A small fishing village on the west coast of Ireland, often referred to as the capital of Irish traditional music
Doolin is renowned world wide for its wealth of Irish Traditional Music and attracts visitors of all ages and from all walks of life. Some have returned year after year since the 1960's, others stopped for a couple of days on their travels and never left. It is hard to tell what it is about Doolin that takes a hold of people, you'll just have to find out for yourself.
There are three Music-Pubs in Doolin: McDermott's, McGann's and O'Connor's. You will find music nightly in all the Pubs during the summer months and, if in the right place at the right time - some of the best sessions in the winter. Many well-known names in the Irish Traditional Music Scene have started out in Doolin and numerous already famous musicians have come just to join in a session.
The Russell Brothers lived all their lives in Doolin and achieved world fame with their music. Especially Micho, who toured Europe and the USA several times.Their names are synonymous with Doolin and the Irish music. Pakie died in 1977, Micho died 1994 and Gussie passed away in 2004. But the music lives on. The local Community Centre is named after the Russells and every year, on the last weekend in February, Doolin hosts the Russell Memorial Weekend in their memory.
Doolin Village was given it's name by the Townland of Doolin which lies half way between Fisherstreet and Roadford. This was once the location of Doolin House, Residence of the poet Francis MacNamara, the Landlord of this area in those days.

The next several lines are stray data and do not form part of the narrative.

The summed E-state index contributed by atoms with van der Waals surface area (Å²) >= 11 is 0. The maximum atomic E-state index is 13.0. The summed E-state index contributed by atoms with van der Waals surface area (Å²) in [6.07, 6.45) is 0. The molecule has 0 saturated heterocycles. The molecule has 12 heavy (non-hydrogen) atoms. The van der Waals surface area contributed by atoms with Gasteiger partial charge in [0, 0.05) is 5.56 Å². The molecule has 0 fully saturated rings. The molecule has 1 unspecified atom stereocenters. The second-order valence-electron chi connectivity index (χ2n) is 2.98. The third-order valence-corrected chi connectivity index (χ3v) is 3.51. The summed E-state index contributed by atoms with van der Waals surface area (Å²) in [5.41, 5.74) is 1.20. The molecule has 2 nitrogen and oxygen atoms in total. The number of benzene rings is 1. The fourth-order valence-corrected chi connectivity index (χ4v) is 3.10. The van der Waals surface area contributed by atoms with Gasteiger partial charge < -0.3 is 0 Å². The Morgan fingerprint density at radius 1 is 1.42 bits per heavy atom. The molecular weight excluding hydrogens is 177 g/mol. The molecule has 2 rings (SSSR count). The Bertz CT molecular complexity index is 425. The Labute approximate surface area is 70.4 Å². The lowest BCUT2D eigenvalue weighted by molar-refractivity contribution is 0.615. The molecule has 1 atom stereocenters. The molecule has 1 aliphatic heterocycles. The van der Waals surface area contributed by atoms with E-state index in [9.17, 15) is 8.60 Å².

Nicolette, the daughter of Francis MacNamara and author of the book "Two Flamboyant Fathers" was married to Anthony Devas. The first couple of chapters of her book will give you some understanding of the characteristics of the MacNamaras, their friends and some of the old characters of Doolin in days long gone. Her sister Caitlín was married to the Welsh poet Dylan Thomas. Regular visitors to Doolin also included well-known writers and artists, such as Augustus John, J.M. Synge and George Bernard Shaw.
Maybe it was the influence off those free and rebellious spirits, their love for the arts and their eccentricity that made Doolin such an accepting and forgiving place - rather more metropolitan than rural in it's ways.